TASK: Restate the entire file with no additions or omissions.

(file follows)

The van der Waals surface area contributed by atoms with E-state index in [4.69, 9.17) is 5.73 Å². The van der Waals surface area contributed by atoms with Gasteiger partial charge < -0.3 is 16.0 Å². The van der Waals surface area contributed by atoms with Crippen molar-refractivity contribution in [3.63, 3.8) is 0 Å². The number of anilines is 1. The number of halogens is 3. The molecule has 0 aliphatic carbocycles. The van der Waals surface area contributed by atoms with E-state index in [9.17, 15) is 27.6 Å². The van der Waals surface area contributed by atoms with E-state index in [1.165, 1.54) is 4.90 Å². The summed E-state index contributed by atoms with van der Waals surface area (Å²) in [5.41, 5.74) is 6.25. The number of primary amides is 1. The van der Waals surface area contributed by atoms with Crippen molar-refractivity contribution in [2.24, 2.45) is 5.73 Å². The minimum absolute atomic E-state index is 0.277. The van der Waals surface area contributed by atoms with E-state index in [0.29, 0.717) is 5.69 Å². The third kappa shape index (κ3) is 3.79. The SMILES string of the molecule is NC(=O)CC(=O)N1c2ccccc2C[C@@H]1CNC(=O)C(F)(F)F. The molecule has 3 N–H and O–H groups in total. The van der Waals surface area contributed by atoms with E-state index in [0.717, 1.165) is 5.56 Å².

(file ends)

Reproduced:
The van der Waals surface area contributed by atoms with E-state index in [4.69, 9.17) is 5.73 Å². The van der Waals surface area contributed by atoms with Gasteiger partial charge < -0.3 is 16.0 Å². The van der Waals surface area contributed by atoms with Crippen molar-refractivity contribution in [3.63, 3.8) is 0 Å². The number of anilines is 1. The number of halogens is 3. The molecule has 0 aliphatic carbocycles. The van der Waals surface area contributed by atoms with E-state index in [9.17, 15) is 27.6 Å². The van der Waals surface area contributed by atoms with E-state index in [1.165, 1.54) is 4.90 Å². The summed E-state index contributed by atoms with van der Waals surface area (Å²) in [5.41, 5.74) is 6.25. The number of primary amides is 1. The van der Waals surface area contributed by atoms with Crippen molar-refractivity contribution in [2.24, 2.45) is 5.73 Å². The minimum absolute atomic E-state index is 0.277. The van der Waals surface area contributed by atoms with E-state index in [0.29, 0.717) is 5.69 Å². The third kappa shape index (κ3) is 3.79. The SMILES string of the molecule is NC(=O)CC(=O)N1c2ccccc2C[C@@H]1CNC(=O)C(F)(F)F. The molecule has 3 N–H and O–H groups in total. The van der Waals surface area contributed by atoms with E-state index in [0.717, 1.165) is 5.56 Å².